After the political upheaval of 2010 the Kyrgyz Republic has a budget deficit of more than 10%, whereas, at the beginning of this year it was about 5.5%, and two or three years ago it did not exceed 4%. If, prior to the political changes, the budget of Kyrgyzstan and its deficit were managed by a special group of people, currently, we are faced with a situation when the economic development is not a prerogative of a specific layer of society, but is a common task. The actual development of the economy may be achieved, provided the country’s citizens are aware of the situation and problems in the area of the state finance.
Kyrgyzstan’s residents are not adequately informed of the condition of the state finance and country budget related problems in general, as well as those related particularly to local budgets. The mass media fail to execute their function of providing information on the state and local budgets to the society. This is one of a number of reasons why the residents of the republic do not perceive the relationship between the state and municipal finance and their life quality. They do not understand the way in which the public finance influences service provision. On the one hand, it results in that the citizens’ attitude to the budget is that of consumers: they often expect that, they may, for instance, have their multi apartment houses repaired at the expense of the state budget, despite the fact that apartments in such houses have been privatized. Here is another example: parents are ready to pay fees to schools to cover their needs which should be covered from the state and local budgets. At the same time, the citizens, for example, have no idea of how the money allotted for the government maintenance is spent, or how the state aid is distributed. For instance, the April event victims have got monetary compensation of one million Som. The relatives of victims of the June events in Osh and Jalal-Abad have received 50,000 Som.
The Kyrgyz Republic budget is still non-transparent and the citizens do not have an adequate chance to influence budget formation, approval and execution. According to the rating of the American organization of “International Budget Partnership”, in 2010, Kyrgyzstan, like Cambodia, was among the bottom countries in the rating of state budget – the transparency of the country’s budget does not exceed 15 percent .
Most citizens have a rather vague idea of the public finance, ways of its formation, role in the economic development, ways of managing it in an efficient manner, as well as means of its abuse and mercenary usage. The least transparent are issues of saving, overspending and other changes which take place in the course of budget execution. For example, under the law any change related to budget execution shall be discussed and approved at local council sessions or through a special law adopted by the Parliament in case of the state budget, and information of such changes must be available to the public. However it is not the case in real life.
The budget is still non-transparent because, on the one hand, government agencies are not eager to disclose budget information and, on the other hand, the public demand of such information SEEMS rather low. Society oversight plays a great role in achieving finance and property management transparency. When dealing with elective government bodies no coercive measures aimed at information disclosure are as effective as citizens’ demands. However this control does not arise per se. The society must possess special knowledge and skills to exercise an efficient oversight of finance and property management.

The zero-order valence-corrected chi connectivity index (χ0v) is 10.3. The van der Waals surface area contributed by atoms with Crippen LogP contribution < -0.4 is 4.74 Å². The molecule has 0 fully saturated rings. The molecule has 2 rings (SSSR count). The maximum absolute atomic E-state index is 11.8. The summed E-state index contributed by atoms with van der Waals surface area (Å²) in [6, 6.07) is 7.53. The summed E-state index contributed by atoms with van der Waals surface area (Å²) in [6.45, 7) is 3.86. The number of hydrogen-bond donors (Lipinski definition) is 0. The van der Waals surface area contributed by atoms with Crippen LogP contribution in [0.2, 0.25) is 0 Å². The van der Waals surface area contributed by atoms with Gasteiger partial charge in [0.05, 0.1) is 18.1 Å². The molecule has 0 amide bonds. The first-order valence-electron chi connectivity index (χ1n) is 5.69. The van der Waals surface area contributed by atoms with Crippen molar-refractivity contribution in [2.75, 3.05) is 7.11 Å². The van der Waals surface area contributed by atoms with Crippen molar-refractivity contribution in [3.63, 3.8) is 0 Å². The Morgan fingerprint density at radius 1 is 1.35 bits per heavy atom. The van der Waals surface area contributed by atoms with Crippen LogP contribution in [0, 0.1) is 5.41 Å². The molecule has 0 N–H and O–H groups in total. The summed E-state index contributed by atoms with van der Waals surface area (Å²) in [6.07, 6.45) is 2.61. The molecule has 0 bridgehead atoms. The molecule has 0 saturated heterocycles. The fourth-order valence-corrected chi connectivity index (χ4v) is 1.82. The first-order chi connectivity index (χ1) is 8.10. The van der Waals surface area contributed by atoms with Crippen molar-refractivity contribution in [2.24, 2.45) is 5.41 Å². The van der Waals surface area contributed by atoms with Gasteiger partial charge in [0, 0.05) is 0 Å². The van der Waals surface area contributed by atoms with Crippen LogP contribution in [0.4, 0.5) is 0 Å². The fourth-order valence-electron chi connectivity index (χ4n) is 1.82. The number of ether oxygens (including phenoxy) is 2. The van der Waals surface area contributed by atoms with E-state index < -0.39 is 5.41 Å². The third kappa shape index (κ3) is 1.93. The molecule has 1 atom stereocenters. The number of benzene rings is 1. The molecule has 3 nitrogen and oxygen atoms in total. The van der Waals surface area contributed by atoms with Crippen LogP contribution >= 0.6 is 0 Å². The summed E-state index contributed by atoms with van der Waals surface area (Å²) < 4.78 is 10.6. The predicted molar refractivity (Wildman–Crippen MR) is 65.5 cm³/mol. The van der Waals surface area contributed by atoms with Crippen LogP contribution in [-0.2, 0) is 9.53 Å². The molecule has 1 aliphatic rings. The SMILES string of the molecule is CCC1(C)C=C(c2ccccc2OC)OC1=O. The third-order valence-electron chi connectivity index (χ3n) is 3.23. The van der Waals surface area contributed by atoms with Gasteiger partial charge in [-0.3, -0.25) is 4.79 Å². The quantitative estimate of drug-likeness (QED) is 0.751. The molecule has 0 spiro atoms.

If you ask a remote village resident whether he/she is interested in some information related to the state budget plan for the ensuing quarter, he/she is most likely to say “no”. But, if you ask him/her whether he/she is interested in how much the state spends on the upkeep of his/her son, doing his military service, this information is, no doubt, going to be of great interest to him/her. The results of the research conducted by the Alliance “For Transparent Budget” in 2009 testify to the fact that most people in Kyrgyzstan (more than 73%) show some interest in the process of allocating tax and non-tax revenues by ayil okrugs. The residents of Osh (82%) and Issyk- Kul (87%) Oblasts demonstrated the most significant interest in how tax and non-tax revenues are allocated. The least interested proved to be the residents of Naryn (58%) and Chui (65%) Oblasts.
It is indicative that the overwhelming majority of the citizens – 76% show some interest in the stages of execution, supervision and reporting, i.e. they, want to know the ways in which the money is actually spent. But the stages of budget formulation and approval are of interest to only 24% of the interviewed, i.e. the people are not aware of any opportunity of influencing the plans of finance spending.
Practically nobody except for some NGOs and donor projects teaches people to understand budgeting processes. However mass media could provide people with some simple and comprehensible information on all the stages of budgeting process and demonstrate to them how they could take part in these stages.
Mass media have balked these and many other issues related to public finance. As a result, Kyrgyz Republic citizens are deprived of the opportunity to use media as an instrument of achieving transparency and accountability of the Government in the area of managing the state and public finance.
The input of journalists cannot be overestimated as they (mass media) are the most significant driving force capable of driving society to addressing some or other issues and forming opinions of both specific citizens and overall community. A democratic society which should be created in this country will depend on the extent of reliability and accurate interpretation of information which it will be provided by economic journalists.